4. For two-sided fiscal stimulus — This was the President’s logic behind the February 2009 stimulus, which increased spending a lot and cut taxes a little. Team Obama mislabeled tens of billions of dollars of transfer payments as “tax cuts” but the bill did cut other taxes. In this camp you’re OK increasing the deficit for short-term spending increases and for short-term tax cuts if those policies will increase short-term economic growth.
  5. It depends on the kind of fiscal stimulus (D) — OK with discretionary monetary policy, OK with increased government spending as short-term stimulus, but opposed to cutting taxes even in the short run unless they are offset with other tax increases. This is where most of the Democratic Congressional Majority is at the moment.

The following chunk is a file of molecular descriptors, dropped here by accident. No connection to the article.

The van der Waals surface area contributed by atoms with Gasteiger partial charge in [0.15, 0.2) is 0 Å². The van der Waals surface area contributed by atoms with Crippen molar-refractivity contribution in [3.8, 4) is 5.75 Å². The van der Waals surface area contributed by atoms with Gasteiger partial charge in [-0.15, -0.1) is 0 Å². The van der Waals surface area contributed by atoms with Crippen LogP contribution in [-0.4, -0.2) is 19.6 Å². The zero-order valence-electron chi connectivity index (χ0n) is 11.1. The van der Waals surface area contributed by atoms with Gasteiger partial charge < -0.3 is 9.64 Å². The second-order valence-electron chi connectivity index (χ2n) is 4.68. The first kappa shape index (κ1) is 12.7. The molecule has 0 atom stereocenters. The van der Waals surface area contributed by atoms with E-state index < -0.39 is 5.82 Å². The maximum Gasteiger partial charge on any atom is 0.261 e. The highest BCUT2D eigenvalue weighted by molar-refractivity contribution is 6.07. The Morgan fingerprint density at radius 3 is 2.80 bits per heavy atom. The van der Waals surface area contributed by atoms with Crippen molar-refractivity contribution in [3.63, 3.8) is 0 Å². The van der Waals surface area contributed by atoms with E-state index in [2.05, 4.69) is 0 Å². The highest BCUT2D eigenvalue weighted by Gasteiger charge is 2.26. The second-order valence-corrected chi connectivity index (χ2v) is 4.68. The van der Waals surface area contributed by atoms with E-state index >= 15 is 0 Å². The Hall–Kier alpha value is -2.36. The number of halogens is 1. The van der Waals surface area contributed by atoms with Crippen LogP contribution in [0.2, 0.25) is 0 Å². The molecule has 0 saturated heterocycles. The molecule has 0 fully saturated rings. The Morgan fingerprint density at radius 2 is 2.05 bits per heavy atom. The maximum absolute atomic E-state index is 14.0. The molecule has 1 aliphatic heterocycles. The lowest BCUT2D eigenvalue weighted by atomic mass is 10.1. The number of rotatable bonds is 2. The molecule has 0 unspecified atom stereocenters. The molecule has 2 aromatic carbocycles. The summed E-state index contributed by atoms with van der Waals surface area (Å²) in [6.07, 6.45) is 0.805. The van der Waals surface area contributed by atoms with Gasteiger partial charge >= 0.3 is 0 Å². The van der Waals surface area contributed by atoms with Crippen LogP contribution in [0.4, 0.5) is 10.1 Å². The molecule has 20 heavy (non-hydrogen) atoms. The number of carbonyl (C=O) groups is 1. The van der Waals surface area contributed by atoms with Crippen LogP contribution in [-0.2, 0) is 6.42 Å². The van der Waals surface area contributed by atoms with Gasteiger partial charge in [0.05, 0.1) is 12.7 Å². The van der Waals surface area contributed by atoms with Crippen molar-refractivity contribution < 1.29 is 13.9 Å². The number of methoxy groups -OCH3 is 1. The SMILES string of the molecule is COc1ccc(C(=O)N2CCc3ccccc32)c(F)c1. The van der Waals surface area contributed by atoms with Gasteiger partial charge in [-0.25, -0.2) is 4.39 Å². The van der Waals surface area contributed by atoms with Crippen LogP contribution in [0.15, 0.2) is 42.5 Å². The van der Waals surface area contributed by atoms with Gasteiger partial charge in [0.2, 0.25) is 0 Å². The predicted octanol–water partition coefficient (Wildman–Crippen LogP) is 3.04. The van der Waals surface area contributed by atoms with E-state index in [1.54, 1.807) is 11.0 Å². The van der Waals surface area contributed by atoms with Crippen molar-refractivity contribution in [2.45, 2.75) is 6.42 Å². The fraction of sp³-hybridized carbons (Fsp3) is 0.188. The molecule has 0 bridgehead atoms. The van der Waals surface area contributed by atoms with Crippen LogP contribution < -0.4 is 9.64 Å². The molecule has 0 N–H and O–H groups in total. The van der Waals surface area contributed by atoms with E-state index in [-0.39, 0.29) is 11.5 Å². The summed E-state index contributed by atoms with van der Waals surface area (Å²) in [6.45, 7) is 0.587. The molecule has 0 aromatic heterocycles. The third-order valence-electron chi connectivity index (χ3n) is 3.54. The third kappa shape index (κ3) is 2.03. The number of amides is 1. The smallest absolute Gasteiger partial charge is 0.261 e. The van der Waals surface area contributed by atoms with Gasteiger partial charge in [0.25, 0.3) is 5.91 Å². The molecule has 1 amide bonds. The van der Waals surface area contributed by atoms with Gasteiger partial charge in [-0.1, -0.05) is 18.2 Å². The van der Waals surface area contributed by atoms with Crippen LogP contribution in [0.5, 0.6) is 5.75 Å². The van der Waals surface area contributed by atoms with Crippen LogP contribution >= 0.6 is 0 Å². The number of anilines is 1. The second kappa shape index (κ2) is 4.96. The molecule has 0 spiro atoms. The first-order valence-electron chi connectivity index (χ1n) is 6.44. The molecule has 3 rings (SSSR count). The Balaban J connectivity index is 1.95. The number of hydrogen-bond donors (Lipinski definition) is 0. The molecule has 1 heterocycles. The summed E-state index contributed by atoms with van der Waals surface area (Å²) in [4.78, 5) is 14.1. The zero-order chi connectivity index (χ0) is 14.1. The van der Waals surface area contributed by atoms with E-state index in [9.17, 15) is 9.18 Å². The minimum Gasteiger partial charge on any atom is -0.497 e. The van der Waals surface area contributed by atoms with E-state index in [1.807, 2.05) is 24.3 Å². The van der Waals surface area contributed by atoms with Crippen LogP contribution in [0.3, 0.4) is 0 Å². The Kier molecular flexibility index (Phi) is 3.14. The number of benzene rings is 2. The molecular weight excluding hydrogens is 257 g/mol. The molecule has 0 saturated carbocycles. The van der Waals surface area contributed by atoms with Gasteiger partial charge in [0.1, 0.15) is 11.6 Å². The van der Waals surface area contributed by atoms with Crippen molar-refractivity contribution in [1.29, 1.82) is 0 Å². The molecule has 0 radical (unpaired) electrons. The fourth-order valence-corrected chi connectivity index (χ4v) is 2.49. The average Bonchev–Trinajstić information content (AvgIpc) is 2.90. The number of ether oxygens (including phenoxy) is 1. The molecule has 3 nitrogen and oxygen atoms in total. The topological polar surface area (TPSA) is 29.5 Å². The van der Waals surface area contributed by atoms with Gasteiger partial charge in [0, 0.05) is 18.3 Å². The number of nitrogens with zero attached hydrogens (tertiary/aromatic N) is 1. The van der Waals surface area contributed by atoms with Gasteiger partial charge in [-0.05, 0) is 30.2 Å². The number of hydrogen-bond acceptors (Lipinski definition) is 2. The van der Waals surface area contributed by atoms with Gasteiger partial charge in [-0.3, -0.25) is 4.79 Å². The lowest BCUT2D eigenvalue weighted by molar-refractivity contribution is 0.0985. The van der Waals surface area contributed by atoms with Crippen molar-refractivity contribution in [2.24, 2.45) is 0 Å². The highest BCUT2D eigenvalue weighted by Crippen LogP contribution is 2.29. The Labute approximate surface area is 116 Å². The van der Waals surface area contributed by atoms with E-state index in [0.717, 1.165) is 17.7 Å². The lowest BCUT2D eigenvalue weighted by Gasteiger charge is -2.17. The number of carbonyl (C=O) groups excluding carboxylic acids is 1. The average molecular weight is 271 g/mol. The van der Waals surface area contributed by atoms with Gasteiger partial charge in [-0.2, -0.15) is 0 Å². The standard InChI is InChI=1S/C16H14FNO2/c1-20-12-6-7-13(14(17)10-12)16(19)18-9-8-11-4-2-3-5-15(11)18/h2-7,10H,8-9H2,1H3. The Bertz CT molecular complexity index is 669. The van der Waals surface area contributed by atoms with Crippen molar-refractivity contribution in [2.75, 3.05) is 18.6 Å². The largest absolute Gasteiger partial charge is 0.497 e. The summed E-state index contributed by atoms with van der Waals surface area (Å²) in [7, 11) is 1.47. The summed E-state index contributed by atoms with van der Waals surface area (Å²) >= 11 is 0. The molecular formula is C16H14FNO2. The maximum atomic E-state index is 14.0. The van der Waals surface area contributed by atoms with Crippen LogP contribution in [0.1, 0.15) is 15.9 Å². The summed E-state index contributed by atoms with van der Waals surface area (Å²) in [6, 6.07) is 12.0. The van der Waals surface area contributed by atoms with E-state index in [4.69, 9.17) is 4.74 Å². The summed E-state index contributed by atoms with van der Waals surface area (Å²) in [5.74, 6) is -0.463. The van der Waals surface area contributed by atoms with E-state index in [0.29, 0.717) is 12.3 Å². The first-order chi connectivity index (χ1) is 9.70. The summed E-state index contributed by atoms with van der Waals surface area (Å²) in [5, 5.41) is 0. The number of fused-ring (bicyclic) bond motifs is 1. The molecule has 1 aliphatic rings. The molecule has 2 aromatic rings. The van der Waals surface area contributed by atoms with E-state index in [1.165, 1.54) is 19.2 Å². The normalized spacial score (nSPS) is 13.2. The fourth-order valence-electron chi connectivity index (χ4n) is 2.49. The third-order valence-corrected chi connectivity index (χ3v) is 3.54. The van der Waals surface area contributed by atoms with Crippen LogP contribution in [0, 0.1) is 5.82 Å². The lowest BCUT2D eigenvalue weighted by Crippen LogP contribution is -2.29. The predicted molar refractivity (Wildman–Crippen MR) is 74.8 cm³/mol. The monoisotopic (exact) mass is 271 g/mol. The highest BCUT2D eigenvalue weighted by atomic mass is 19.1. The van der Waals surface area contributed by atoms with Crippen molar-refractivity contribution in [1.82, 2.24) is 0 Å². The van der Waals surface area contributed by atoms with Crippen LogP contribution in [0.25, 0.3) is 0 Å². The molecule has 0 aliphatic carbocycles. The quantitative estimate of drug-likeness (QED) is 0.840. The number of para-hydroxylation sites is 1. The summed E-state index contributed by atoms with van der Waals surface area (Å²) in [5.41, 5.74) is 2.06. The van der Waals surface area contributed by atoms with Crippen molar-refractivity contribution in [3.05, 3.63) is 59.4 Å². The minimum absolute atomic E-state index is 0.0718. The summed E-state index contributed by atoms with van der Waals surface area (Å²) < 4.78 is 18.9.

6. Fiscal stimulus works and we need a lot more of it through increased government spending — Dr. Krugman and Secretary Reich are here. Krugman is hammering the point repeatedly, and probably causing Team Obama heartburn by doing so.
  7. It’s different here in Europe — They aren’t opposed to fiscal stimulus in principle, but right now the Germans especially are far more concerned with deficits and debt than with short-term GDP growth.

The DC debate is a bit messy, but most of it lies between camps 2 and 5. Each camp has its challenges.